Yesterday, we asked whether our arts
bureaucrats are earning their keep. It seems that some cultural
madarins are keeping it in the family. Symphonic sources direct us to
the relationship between the managing director of Symphony Australia,
Derek Watt, and his wife, Catherine Brown-Watt, the Australia Council
bureaucrat responsible for doling out taxpayer funds to – orchestras.

According to the Symphony website
Derek Watt is still running the show, but we are informed he has
recently moved on, with the Symphony on the verge of being radically
re-organised in the wash-up of the Strong report into orchestras. His
wife has been director of the Major Performing Arts Board for the past five years, including the Nugent inquiry into the performing arts.

No
doubt Watt & Brown-Watt never talk shop at home, but the state of
arts bureaucracy doesn’t impress some subscribers. Meikamona suggests
slashing the red tape by cutting out the middle men: “Let artists do it
on the dole, awarded by the lottery perhaps. It would be cheaper and
more accurately allocated…”

While James Bradley writes: “I
don’t think it’s any secret the arts in Australia are in a desperate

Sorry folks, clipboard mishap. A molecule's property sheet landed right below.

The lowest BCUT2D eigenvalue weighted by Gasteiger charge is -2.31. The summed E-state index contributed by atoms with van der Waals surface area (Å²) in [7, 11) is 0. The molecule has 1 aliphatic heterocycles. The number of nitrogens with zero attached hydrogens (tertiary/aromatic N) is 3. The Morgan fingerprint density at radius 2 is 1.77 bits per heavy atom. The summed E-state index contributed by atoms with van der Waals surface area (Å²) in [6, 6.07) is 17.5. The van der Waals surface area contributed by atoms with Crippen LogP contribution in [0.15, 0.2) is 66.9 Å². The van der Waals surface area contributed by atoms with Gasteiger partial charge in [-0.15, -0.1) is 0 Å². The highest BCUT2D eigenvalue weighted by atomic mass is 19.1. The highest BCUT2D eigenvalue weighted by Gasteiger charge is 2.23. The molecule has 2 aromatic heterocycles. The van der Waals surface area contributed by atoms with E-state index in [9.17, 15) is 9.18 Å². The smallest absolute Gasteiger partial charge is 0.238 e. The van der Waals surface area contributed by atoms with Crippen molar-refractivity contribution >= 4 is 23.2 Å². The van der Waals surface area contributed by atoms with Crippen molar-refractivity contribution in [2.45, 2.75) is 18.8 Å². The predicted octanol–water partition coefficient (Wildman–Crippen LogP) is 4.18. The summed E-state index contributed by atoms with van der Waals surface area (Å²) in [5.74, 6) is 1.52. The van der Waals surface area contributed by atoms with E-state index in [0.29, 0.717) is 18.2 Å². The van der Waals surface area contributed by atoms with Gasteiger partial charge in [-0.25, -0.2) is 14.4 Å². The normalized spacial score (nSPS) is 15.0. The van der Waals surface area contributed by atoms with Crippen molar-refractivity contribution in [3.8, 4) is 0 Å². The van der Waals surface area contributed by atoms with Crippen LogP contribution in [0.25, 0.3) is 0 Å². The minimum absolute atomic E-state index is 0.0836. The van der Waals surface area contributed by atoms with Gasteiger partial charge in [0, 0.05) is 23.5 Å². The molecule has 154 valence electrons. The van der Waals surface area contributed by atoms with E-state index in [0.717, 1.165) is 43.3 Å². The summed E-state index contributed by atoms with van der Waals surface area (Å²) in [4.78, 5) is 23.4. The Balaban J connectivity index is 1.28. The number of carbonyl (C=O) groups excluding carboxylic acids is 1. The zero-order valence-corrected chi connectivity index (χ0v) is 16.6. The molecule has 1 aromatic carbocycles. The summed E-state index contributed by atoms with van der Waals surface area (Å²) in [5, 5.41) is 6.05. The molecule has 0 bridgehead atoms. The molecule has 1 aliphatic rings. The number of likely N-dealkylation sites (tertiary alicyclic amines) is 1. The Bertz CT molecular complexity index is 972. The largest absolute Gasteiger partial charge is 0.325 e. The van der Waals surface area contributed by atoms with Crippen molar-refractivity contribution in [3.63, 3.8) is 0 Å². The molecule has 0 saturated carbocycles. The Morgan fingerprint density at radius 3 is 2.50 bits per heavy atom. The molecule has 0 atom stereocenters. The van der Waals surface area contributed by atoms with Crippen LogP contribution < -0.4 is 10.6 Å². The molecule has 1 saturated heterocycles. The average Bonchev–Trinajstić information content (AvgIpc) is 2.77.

state, though the sheer scale of the problem may surprise some. The
film industry is dying (at least if you think there’s a distinction
worth making between providing technical skills for B-grade American
blockbusters and making our own movies), the energy of the theatre
scene is visible in the near-constant attendance of St John’s at the
STC to resuscitate geriatric subscribers, and the literary world is
increasingly fragmented, the publishers chasing smaller and smaller
returns on fewer and fewer books.”

Sadly the solutions are
unglamorous and old-fashioned: “Local drama doesn’t need new thinking –
it needs more money; Australian writers don’t need more reports on how
little they make, they need places to publish their work and support
for schemes to sell it, same as any other industry. And the problem, as
ever in Australia, is that we want quality but we don’t want to have to
pay for it. Like education, the arts are expensive and not usually
terribly profitable, but as with many things you get what you pay for,”
says Bradley.

Check out the feedback on the site here.

Peter Fray

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